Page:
The “Barn Raising”
|Feature Story September 2006|
The “Barn Raising”
(By Arthur W. Heim grandson of Jacob G. Heim and father of Alan Heim who lives on the Jacob G. Heim farmstead today in 2006.)
| In 1883 they decided to build the barn on this place. The main carpenter was a Mr. Hoffman from Barada. The native oak for the framework of the barn came from a sawmill along the Missouri River somewhere in his neighborhood. He would bring a wagon load of timbers over on Monday and stay all week, cutting and fitting them, boarding at Grandpa’s and would drive home Saturday night for another load to bring over the following Monday. When the timbers were all ready they had a “barn raising.” All the neighbors came in to help. They put together a whole side of the framework of the barn, and one group raised the side and held it while another group raised another side. Then the sides were joined together by their proper mortises, and so the barn was “raised.”|
Grandpa had made long poles fitted with iron tips for this job, and it must have taken a large crew of men to raise the framework of large timbers. I have a number of these irons they used. It took a good carpenter to cut out all the mortises beforehand, so each pin would fit perfectly when it was time to drive it. My father said every timber went right into place, and there is no evidence anywhere in the framework that they had to correct a mistake.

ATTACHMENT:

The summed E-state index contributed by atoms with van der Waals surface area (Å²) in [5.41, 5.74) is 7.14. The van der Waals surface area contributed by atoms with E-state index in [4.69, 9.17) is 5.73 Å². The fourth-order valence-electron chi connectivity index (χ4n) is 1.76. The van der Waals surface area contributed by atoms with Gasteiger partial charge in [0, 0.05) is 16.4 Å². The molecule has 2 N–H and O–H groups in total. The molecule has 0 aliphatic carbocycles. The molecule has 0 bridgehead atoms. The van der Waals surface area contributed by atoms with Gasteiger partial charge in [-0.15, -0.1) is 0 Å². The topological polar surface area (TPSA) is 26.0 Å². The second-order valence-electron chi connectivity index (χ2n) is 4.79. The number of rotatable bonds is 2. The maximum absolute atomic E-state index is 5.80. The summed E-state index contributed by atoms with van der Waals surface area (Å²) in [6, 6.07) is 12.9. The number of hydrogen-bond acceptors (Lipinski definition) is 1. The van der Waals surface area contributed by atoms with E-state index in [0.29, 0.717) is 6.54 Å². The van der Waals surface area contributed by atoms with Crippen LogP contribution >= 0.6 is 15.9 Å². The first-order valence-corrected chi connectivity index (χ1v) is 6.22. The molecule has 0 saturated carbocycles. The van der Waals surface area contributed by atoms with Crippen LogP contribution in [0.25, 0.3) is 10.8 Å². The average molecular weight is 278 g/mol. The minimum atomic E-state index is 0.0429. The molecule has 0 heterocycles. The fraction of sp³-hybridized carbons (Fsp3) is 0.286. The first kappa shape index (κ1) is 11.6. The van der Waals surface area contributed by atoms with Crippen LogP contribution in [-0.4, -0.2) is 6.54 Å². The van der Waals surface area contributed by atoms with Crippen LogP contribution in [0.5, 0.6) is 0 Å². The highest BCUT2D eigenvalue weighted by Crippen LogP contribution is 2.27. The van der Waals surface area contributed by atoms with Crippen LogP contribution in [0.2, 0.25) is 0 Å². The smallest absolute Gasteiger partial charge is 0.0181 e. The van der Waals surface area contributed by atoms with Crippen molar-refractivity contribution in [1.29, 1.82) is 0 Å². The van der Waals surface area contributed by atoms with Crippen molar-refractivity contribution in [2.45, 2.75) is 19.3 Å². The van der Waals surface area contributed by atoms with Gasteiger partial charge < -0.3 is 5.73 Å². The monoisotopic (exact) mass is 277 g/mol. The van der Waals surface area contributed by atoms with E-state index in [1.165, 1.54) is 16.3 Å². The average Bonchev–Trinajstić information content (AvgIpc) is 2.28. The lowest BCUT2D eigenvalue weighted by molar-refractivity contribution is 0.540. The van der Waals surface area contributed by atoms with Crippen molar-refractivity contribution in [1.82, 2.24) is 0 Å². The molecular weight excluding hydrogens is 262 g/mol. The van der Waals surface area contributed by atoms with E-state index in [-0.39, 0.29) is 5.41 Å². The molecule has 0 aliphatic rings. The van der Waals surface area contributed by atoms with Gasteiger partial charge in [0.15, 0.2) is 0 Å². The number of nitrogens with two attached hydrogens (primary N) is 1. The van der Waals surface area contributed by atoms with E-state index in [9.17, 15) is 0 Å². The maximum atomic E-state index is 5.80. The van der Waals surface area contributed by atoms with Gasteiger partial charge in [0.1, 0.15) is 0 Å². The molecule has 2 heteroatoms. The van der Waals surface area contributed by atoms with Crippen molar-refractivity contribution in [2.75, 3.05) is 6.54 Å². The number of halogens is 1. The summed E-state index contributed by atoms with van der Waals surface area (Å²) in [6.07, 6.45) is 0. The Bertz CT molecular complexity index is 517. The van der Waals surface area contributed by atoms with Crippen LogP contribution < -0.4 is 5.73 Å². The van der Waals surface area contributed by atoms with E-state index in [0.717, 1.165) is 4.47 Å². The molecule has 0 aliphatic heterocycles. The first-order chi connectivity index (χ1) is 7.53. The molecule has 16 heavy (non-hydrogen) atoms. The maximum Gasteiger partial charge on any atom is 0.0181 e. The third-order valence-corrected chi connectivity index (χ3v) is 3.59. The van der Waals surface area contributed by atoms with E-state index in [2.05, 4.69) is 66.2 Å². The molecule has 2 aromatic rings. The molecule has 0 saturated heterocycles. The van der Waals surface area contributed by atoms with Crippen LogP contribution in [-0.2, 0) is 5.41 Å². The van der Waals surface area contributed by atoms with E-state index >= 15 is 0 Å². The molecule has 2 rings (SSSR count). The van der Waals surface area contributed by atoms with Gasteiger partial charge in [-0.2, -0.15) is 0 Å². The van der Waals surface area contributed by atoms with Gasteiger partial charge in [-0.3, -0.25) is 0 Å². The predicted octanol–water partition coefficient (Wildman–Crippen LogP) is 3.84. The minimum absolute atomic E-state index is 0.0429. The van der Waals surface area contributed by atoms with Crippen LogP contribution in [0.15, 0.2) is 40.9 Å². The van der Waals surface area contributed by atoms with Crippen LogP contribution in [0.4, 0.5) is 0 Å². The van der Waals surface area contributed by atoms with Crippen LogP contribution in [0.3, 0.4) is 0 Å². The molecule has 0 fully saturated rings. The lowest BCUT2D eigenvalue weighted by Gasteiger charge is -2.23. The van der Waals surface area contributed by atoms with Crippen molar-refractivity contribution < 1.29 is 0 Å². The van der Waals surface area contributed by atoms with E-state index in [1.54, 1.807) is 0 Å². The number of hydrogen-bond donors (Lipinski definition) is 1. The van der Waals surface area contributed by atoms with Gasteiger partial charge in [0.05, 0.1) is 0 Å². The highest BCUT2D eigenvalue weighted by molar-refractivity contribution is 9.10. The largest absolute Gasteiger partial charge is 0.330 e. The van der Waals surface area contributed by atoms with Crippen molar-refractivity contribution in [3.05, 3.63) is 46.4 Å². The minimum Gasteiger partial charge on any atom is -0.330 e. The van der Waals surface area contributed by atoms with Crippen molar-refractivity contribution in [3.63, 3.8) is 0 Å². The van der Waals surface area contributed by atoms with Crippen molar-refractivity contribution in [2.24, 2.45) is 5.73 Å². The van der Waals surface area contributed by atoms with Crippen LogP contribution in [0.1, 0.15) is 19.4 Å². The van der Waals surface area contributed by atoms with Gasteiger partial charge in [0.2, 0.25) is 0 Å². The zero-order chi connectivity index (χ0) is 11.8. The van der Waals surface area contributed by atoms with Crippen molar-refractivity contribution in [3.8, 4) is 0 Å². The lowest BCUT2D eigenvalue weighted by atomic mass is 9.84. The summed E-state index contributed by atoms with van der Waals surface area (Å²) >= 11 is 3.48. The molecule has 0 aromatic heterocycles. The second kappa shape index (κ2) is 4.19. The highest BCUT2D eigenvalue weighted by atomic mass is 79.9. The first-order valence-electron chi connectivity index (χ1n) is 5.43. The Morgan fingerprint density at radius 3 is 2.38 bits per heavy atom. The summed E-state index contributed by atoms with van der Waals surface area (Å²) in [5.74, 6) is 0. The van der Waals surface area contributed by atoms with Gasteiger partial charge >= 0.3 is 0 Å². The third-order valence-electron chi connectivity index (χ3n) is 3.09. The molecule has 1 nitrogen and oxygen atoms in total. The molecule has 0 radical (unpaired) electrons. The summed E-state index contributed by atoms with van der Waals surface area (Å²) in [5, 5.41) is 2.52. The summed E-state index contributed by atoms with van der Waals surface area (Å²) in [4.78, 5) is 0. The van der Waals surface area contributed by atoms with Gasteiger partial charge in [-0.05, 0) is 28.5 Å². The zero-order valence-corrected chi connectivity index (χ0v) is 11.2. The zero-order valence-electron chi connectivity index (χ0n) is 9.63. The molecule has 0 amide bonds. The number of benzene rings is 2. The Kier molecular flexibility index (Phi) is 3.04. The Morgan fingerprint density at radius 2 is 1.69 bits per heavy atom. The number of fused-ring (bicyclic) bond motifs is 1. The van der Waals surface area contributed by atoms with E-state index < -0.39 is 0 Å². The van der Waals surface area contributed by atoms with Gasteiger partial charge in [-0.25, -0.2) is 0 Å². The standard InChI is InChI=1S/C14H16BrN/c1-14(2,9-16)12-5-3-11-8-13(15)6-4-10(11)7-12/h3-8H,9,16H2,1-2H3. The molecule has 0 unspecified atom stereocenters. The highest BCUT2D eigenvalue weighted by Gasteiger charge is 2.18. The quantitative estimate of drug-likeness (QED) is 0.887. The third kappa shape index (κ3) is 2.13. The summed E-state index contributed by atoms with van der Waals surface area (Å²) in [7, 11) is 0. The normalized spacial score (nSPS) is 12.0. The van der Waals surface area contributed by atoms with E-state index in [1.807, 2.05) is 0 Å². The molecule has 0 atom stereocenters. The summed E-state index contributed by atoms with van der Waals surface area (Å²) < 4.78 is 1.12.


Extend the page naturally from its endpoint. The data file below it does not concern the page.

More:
The foundation was made from large limestone blocks. They were quarried about a mile south of here, about straight east of Dawson on the John Parriott place. They were hauled overland and nicely squared, and are built high enough to make a full basement about eight feet high. My father cut the date of the raising in one of these blocks … May 29, 1883. That is a story in itself.
He was at work on it, in fact had almost finished the second “8” when one of the masons came along and waned to show him how to do it. This “expert” took the mallet and chisel, and proceeded to almost ruin the 8. As father told it, he said, “Now I have spoiled it for you.” Father cut the 8 a little deeper and fixed it so the inscription is not spoiled, but it is plain to see how it was almost spoiled.
This historical account of the “Barn Raising” and many other stories of the Pennsylvania Colony in Nebraska can be read in the “Folklore” book for sale in the “for sale” link on this web site. The book is of true stories and experiences of the group of Pennsylvanians who settled near Dawson, Nebraska in the seventies and eighties.